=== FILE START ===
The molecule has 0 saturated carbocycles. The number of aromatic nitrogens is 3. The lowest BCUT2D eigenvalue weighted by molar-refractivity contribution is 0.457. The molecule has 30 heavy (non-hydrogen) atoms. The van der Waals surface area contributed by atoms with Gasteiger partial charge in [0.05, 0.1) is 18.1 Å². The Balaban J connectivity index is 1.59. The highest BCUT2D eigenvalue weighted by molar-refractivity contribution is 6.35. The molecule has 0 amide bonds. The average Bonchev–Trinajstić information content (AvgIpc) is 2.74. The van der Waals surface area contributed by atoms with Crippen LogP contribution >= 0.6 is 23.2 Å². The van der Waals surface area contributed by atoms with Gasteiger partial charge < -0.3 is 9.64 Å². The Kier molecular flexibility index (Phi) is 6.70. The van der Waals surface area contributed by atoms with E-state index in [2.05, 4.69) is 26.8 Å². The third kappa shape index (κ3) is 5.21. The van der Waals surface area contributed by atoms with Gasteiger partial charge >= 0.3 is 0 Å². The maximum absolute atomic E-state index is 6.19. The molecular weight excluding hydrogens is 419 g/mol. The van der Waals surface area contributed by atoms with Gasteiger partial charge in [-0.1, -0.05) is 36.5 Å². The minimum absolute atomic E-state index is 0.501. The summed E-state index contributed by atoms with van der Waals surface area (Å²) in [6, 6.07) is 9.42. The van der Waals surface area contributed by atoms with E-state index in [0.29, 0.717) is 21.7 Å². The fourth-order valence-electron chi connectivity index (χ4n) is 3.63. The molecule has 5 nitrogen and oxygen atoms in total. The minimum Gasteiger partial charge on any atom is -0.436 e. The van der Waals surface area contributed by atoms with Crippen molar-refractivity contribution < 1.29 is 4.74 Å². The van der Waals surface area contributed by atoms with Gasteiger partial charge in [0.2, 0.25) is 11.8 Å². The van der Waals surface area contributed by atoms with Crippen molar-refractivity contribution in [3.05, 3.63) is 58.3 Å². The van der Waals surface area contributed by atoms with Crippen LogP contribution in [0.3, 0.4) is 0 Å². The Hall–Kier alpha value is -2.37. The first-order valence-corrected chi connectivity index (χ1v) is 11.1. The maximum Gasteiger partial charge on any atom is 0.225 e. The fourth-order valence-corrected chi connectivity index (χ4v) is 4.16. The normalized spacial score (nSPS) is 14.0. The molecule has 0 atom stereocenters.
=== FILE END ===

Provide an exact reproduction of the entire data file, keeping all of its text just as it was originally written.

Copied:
The molecule has 0 saturated carbocycles. The number of aromatic nitrogens is 3. The lowest BCUT2D eigenvalue weighted by molar-refractivity contribution is 0.457. The molecule has 30 heavy (non-hydrogen) atoms. The van der Waals surface area contributed by atoms with Gasteiger partial charge in [0.05, 0.1) is 18.1 Å². The Balaban J connectivity index is 1.59. The highest BCUT2D eigenvalue weighted by molar-refractivity contribution is 6.35. The molecule has 0 amide bonds. The average Bonchev–Trinajstić information content (AvgIpc) is 2.74. The van der Waals surface area contributed by atoms with Crippen LogP contribution >= 0.6 is 23.2 Å². The van der Waals surface area contributed by atoms with Gasteiger partial charge < -0.3 is 9.64 Å². The Kier molecular flexibility index (Phi) is 6.70. The van der Waals surface area contributed by atoms with E-state index in [2.05, 4.69) is 26.8 Å². The third kappa shape index (κ3) is 5.21. The van der Waals surface area contributed by atoms with Gasteiger partial charge >= 0.3 is 0 Å². The maximum absolute atomic E-state index is 6.19. The molecular weight excluding hydrogens is 419 g/mol. The van der Waals surface area contributed by atoms with Gasteiger partial charge in [-0.1, -0.05) is 36.5 Å². The minimum absolute atomic E-state index is 0.501. The summed E-state index contributed by atoms with van der Waals surface area (Å²) in [6, 6.07) is 9.42. The van der Waals surface area contributed by atoms with E-state index in [0.29, 0.717) is 21.7 Å². The fourth-order valence-electron chi connectivity index (χ4n) is 3.63. The molecule has 5 nitrogen and oxygen atoms in total. The minimum Gasteiger partial charge on any atom is -0.436 e. The van der Waals surface area contributed by atoms with Crippen molar-refractivity contribution < 1.29 is 4.74 Å². The van der Waals surface area contributed by atoms with Gasteiger partial charge in [0.2, 0.25) is 11.8 Å². The van der Waals surface area contributed by atoms with Crippen molar-refractivity contribution in [3.05, 3.63) is 58.3 Å². The van der Waals surface area contributed by atoms with Crippen LogP contribution in [0.3, 0.4) is 0 Å². The Hall–Kier alpha value is -2.37. The first-order valence-corrected chi connectivity index (χ1v) is 11.1. The maximum Gasteiger partial charge on any atom is 0.225 e. The fourth-order valence-corrected chi connectivity index (χ4v) is 4.16. The normalized spacial score (nSPS) is 14.0. The molecule has 0 atom stereocenters.